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A beauty ripe as harvest,
Than silver, snow, or lilies.
A soft lip,
And flesh that melteth in the touch to blood. But we may cease to wonder at their union, when we reflect on the couples we see every day-so totally dissimilar in taste and external appearance, that we may almost believe with St. Pierre, that we love only those who form a contrast to ourselves. “Love,” he says, “results only from contrasts, and the greater they are, the more powerful is its energy, I could easily demonstrate this by the evidence of a thousand historical facts. It is well known, for example, to what mad excess of passion that tall and clumsy soldier, Mark Antony, loved and was beloved by Cleopatra; not the person whom our sculptors represent of a tall, portly, Sabine figure, but the Cleopatra whom historians paint as little, lively and sprightly, carried in disguise about the streets of Alexandria, in the night time, packed up in a parcel of goods on the shoulders of Apollodorus, to keep an assignation with Julius Cæsar."
TO NIAGARA. I've stood, Niagara! on thy Table Rock,
And gazed upon thy falls, in speechless wonder; I've heard the deep reverberating shock
Where plunge thy waters with the voice of thunder;
And now although we are so far asunder,
Still-still on thine immensity I ponder,
Thou com’st upon me ever,--day and night ;
Thy rapids, whirling-lashing-foaming-roaring, Sweeping round Iris island in their flight,
In their strong eddies, ev'ry thing devouring,
Rush on my vision in the downward pouring So furious-wild-magnificent and vast,
They lift me, mentally, to heaven upsoaring, To him, from whose eternal hands were cast Those floods, so many thousand ages past. Type of our world! thus rush we on forever
In fierce contention, and in endless brawls, Poor human wretches down life's rapid river
In quick succession unto death's dark falls; The fearful leap the shudd’ring soul appals; O'er the dread brink, we all must hurrying go;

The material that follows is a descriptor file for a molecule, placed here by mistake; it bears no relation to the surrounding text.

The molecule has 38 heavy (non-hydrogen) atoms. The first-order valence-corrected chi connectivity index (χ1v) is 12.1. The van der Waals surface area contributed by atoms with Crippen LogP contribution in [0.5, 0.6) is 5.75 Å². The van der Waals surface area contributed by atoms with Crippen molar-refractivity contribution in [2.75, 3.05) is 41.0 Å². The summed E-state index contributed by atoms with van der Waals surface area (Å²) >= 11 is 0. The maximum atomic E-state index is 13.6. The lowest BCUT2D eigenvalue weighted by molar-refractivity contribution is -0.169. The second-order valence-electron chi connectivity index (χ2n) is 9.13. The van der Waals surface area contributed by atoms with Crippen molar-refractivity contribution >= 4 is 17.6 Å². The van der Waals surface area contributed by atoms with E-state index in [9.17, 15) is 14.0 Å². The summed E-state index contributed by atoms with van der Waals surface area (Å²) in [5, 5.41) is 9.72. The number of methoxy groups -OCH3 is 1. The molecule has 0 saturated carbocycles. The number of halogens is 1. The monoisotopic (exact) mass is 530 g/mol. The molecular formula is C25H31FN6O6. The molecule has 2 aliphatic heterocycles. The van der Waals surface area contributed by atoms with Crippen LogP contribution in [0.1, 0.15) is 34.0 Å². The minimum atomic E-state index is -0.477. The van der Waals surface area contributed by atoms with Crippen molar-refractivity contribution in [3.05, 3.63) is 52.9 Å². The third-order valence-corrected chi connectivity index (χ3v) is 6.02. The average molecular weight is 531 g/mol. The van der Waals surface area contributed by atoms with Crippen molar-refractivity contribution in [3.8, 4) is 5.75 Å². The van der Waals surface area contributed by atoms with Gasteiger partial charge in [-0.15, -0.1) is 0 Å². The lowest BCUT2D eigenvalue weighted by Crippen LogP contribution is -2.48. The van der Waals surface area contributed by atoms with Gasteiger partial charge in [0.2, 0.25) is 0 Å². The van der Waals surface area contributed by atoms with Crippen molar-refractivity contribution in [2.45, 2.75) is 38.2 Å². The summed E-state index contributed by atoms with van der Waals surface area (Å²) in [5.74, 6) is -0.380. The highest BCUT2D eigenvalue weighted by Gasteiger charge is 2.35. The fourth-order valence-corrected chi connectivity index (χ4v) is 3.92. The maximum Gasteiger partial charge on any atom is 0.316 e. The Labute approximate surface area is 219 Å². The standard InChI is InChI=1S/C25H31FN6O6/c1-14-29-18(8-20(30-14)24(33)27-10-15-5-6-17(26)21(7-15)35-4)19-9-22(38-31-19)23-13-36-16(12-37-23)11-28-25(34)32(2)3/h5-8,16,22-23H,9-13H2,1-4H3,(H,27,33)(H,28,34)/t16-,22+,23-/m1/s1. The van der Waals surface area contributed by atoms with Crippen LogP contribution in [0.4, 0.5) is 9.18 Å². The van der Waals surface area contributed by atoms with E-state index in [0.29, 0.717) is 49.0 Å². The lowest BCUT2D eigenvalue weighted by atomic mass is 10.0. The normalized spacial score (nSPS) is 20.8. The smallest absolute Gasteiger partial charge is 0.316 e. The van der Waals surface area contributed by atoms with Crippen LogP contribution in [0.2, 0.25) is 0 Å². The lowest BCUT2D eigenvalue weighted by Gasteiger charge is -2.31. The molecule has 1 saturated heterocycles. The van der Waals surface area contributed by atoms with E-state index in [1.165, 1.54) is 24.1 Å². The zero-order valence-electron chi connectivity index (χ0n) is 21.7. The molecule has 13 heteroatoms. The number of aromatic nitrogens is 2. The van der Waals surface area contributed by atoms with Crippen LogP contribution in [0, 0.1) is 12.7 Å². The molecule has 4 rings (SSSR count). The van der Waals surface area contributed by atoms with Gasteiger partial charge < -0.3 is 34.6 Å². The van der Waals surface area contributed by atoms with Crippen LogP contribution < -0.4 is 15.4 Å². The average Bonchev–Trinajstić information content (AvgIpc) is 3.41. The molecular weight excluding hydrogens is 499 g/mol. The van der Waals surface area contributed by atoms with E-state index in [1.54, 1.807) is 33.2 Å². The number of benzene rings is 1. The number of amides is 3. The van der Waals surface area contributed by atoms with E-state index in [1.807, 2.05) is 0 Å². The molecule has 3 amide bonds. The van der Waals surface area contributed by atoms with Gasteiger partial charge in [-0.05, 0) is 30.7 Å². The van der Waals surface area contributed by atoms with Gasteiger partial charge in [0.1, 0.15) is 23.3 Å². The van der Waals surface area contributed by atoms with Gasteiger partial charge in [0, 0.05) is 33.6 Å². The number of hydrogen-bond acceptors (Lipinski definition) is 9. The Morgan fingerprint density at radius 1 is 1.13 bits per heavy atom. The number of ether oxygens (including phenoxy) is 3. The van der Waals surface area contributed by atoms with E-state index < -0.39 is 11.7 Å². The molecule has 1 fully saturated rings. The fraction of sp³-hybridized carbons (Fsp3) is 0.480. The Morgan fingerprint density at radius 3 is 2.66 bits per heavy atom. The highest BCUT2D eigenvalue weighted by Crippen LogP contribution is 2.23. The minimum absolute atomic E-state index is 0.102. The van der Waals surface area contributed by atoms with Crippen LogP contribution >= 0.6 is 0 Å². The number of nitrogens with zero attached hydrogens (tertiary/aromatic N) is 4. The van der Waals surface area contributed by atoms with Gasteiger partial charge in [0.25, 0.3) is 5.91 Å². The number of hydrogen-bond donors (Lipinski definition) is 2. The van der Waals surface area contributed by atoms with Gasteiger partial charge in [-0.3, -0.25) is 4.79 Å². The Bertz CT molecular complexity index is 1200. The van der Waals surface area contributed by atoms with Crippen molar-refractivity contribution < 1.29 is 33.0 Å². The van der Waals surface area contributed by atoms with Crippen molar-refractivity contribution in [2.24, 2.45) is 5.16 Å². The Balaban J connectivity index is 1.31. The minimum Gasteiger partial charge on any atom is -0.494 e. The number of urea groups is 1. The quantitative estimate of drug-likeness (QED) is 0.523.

The God of heaven alone can heed our calls, Eternity's vast chasm yawns below;But o'er the dark gulf the Lord hath spann'd his bow.
My footsteps track again, that lovely spot,
Thine isle fast anchord 'midst the raging flood;
At midnight, it is told the mourner stood
What were those ills o’er which he loved to brood ? What disapointments turn'd his heart to stone ? Or what the cries of conscience, thou alone couldst
I ramble yet on that romantic path
Trod by a countless multitude before ;
And gaze until I dare to gaze no more ;
Then wand'ring on along thy rock-bound shore, I see, far off, that solitary land,
That speck of earth, round which you madly roar, Whereon the foot of man shall never stand, Stayed by the terrors of thy dread command.
There ’nid the breakers, lies the old Detroit!
What recollections rise up with her name! Brave Barclay's ship in Erie's far famed fight,
When Perry wrapp'd her in a sheet of flame-
To view thy horseshoe, in the sun's soft light;
Bui rushing down from that stupendous height
LINES WRITTEN AT THE GRAVE OF MISS A. F. B.
I come lost Anne! from thy father's hall,
Where once it was sweet to be,
On the foot of delight and glee.
And the voice I loved were fled,
And the soft and the sylph-like tread.
The light of the hall was gone,
To weep by her grave, alone.
Oh God! have they left thee here, sweet child !
Deep laid in the silent tomb, Where willows that weep and hawthorns wild
But add to the reigning gloom ?
What! thou left here in the dark, dark night
When the air with the tempest roars ? And the heavens gleam with the lightning bright
And the storm in a torrent pours ?
What Anne! whose bed a mother once made
And over it fondly hung ?-
That breast unto madness wrung ?
She whose eye was the azure heaven
Lit up by its light divine ?
And tresses the gay sunshine ?
Transition abhorr'd !-oh fearful thought?
But little one! who sleeps near ?-
By the side of his sister dear?
Sweet babes! and have ye no parent now
In the deep and the darksome bed ?No pitying hand that can gladness throw
O'er the place of the silent dead?
Oh! yes, the book of the holy one
Hath a hope through a Saviour known The caskets are here, but the gems are gone
To be set by the Sardine throne.
The body sleeps till the trumpet calls
Lock'd then in endearing arms, Together ascend to the jasper walls
The city of eternal charms.
CASTLES IN THE AIR.
A pleasing land of drowsyhead it was
Of dreams that wave before the half-shut eye, And of gay castles in the clouds that pass,
Forever flushing round a summer sky.-Thomson.
In yonder clouds by sunset gilt,
1, mimic castles see;
In air—by me, by me.
Bereft, bright sun! of thee;
Crumbling-round me, round me.
I'd set my fancy free,
Bright domes—like ye! like ye!
And who their queen should be ?
Lov'd one!—for thee, for thee. A king I reign’d in fairy land,
Ι 'Midst revelry and glee,Who struck the sceptre from
hand The lov'd !-'twas she, 'twas she,
She broke the magic wand I own'd;
Disdain'd my quieen to be;
Despair—in me, in me.
Deep pang, to gaze on ye-
Dark clouds-o'er me, o'er me.